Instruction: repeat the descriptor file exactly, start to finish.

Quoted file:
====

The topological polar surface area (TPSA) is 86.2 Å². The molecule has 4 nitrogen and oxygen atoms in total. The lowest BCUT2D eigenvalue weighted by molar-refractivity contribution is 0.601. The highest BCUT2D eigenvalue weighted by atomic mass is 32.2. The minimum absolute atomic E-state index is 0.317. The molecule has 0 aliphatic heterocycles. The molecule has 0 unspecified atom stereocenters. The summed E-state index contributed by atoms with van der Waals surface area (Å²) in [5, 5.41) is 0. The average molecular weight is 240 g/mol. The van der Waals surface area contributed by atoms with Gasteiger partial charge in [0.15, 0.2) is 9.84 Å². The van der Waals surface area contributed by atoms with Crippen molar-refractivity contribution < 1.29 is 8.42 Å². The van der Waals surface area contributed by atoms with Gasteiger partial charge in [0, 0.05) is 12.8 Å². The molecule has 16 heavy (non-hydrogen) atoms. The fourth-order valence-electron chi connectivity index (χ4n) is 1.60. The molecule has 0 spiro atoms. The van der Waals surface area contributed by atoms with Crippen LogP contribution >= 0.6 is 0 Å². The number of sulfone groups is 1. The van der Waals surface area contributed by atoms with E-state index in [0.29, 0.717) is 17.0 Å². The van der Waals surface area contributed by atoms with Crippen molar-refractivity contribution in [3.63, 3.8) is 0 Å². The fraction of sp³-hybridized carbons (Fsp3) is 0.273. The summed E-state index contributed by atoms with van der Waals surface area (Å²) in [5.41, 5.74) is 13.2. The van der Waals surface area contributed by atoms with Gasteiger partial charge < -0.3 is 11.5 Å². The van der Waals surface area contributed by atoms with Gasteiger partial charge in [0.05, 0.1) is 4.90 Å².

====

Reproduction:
The topological polar surface area (TPSA) is 86.2 Å². The molecule has 4 nitrogen and oxygen atoms in total. The lowest BCUT2D eigenvalue weighted by molar-refractivity contribution is 0.601. The highest BCUT2D eigenvalue weighted by atomic mass is 32.2. The minimum absolute atomic E-state index is 0.317. The molecule has 0 aliphatic heterocycles. The molecule has 0 unspecified atom stereocenters. The summed E-state index contributed by atoms with van der Waals surface area (Å²) in [5, 5.41) is 0. The average molecular weight is 240 g/mol. The van der Waals surface area contributed by atoms with Gasteiger partial charge in [0.15, 0.2) is 9.84 Å². The van der Waals surface area contributed by atoms with Crippen molar-refractivity contribution < 1.29 is 8.42 Å². The van der Waals surface area contributed by atoms with Gasteiger partial charge in [0, 0.05) is 12.8 Å². The molecule has 16 heavy (non-hydrogen) atoms. The fourth-order valence-electron chi connectivity index (χ4n) is 1.60. The molecule has 0 spiro atoms. The van der Waals surface area contributed by atoms with Crippen LogP contribution >= 0.6 is 0 Å². The number of sulfone groups is 1. The van der Waals surface area contributed by atoms with E-state index in [0.29, 0.717) is 17.0 Å². The van der Waals surface area contributed by atoms with Crippen molar-refractivity contribution in [3.63, 3.8) is 0 Å². The fraction of sp³-hybridized carbons (Fsp3) is 0.273. The summed E-state index contributed by atoms with van der Waals surface area (Å²) in [5.41, 5.74) is 13.2. The van der Waals surface area contributed by atoms with Gasteiger partial charge < -0.3 is 11.5 Å². The van der Waals surface area contributed by atoms with Gasteiger partial charge in [0.05, 0.1) is 4.90 Å².